Each user on CloudLinux is treated as independent entity called as lightweight virtual environment (LVE). This allows hosting companies to have strict control over the hardware resources any for any single account to use. Resources limits in CloudLinux which can be controlled are CPU, memory, IO, number of processes entering (EP) and concurrent connections etc. So the purpose of LVE is to make sure that no single web site use all the hardware resources of the server and bring down or slow down the whole web server.
How Resource limits in CloudLinux Works
Memory limits allow controlling of physical memory each user can actually utilized. CloudLinux is able to identify in real time amount of memory actually used by end customer’s processes and limit it according to the limit set under it. The memory resource limits in CloudLinux are effective in preventing OOM issues, and ballooning memory usage by customer that destroyed caches and causes
I/O limits or Input Output limit restricts the data throughput for the client. The processes is put to sleep/throttled when it achieved its maximum limit.
CPU Limits set the maxim amount of CPU that an account can use. It is setin terms of core like for allowing 1 core you must 100% and for allowing usage of 4 cores you can set 400% cores respectively. When an account hits the cpu limits the whole account/websites are slowed down until the cpu is again available to do the work. This can help the hosting companies from causing spikes by any individual account avoid slowing down or unresponsiveness of a server.
Number of Processes
Resource limits in CloudLinux also features Number of Processes Limit which controls the total number of processes that can run under an account. So under one LVE no new process can be created if the limit of total number of processes has been reached. The new processes will only be created once the existing running process dies or completes. This prevents fork bombs and similar DoS attacks.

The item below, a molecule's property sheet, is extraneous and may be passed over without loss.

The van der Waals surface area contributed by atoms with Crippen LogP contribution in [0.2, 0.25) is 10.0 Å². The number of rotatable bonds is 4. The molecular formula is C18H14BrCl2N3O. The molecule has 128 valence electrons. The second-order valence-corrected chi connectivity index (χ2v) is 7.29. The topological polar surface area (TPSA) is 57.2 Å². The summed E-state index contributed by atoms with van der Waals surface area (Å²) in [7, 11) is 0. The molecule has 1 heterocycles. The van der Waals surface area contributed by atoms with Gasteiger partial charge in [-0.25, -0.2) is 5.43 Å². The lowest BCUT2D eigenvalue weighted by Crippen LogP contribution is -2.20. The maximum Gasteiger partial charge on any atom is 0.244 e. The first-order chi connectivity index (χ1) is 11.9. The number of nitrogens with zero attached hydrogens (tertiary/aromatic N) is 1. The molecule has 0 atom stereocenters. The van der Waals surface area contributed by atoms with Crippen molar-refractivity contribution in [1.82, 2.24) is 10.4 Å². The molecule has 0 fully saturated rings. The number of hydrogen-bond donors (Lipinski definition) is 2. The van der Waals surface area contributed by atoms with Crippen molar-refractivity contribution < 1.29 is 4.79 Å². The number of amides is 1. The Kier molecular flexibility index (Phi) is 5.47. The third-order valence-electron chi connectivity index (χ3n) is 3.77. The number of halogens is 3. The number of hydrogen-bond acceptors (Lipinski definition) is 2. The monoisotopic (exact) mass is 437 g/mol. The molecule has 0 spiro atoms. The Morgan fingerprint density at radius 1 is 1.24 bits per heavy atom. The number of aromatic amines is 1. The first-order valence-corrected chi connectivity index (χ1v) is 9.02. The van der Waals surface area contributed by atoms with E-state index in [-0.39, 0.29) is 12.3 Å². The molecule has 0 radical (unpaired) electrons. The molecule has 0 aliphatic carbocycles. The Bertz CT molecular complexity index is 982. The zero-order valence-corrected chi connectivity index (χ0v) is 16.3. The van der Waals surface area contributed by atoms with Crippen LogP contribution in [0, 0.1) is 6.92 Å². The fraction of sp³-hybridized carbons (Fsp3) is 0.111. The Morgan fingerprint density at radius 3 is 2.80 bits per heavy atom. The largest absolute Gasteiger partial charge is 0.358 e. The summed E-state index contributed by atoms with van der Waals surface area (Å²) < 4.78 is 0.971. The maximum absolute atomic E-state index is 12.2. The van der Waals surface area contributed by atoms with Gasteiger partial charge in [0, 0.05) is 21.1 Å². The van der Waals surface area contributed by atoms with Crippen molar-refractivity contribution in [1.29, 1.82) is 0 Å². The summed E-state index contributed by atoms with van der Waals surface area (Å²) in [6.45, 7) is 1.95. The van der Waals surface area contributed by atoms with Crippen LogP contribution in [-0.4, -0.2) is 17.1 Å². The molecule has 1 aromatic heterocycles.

Entry Processes Limit
Entry Processes Limit (EP) simply controls the number of processes entering in the account or LVE. In simple words it can mean the number of sciprts/pages being opened at once. The opening of a webpage is very quick so EP should not be taken equivalent to live traffic. Once the website loads the EP is finished. So there can be hundred of users on your websites and EP would be zero as all the users are just reading your website and not loading it at once. These resource limits in CloudLinux are important to prevent single site from hogging all Apache slots and causing it to be unresponsive.
MySQL Governor allows hosting companies to configure acceptable limits for three parameters – CPU, IO Read, and IO Write. MySQL abusers commonly affect CPU or disk IO usage.
Inode is simply used to limit the number of files and folders on the server. Inodes limits work on the level of disk quota.
Resource limits in CloudLinux
Following resource limits are supported:
|Limits||Units||Default Value||Description||Supported Kernels / OS|
|SPEED||% of a core, or HZ||100%||CPU speed limit, relative to a single core, or specified in HZ (portable across CPU s)||all|
|CPU [deprecated]||% of CPU||25%||CPU Limit (smallest of CPU & NCPU is used)||all|
|NCPU [deprecated]||number of cores||1 CORE||Max number of cores (smallest of CPU & NCPU used)||all|
|PMEM||KB||1024MB||Physical memory limit (RSS field in ps/RES in top). Also includes shared memory and disk cache||all|
|VMEM||KB||0||Virtual memory limit (VSZ field in ps/VIRT in top)||all|
|IO||KB/sec||1024KB/sec||IO throughput – combines both read & write operations||CL8, CL7, CL6 lve1.1.9+ kernel|
|IOPS [lve1.3+]||Operations per second||1024||Restricts total number of read/write operations per second.||all|
|NPROC||number||100||Max number of processes within LVE||all|
|EP||number||20||Limit on entry processes. Usually represents max number of concurrent connections to apache dynamic scripts as well as SSH and cron jobs running simultaneously.||all|
It is always better to disable VMEM limits (set them to 0) in your system at all because they are deprecated and are causing unexpected issues.
Bellow you can find recommendations for your typical shared hosting setup. The recommendations don’t depend on the power of your server. They only depend on how “fast” you want your hosting accounts to be.
Typical Hosting Account
High End Hosting Account
You can also look at our comparison of hardware resource limits placed by some top hosting companies.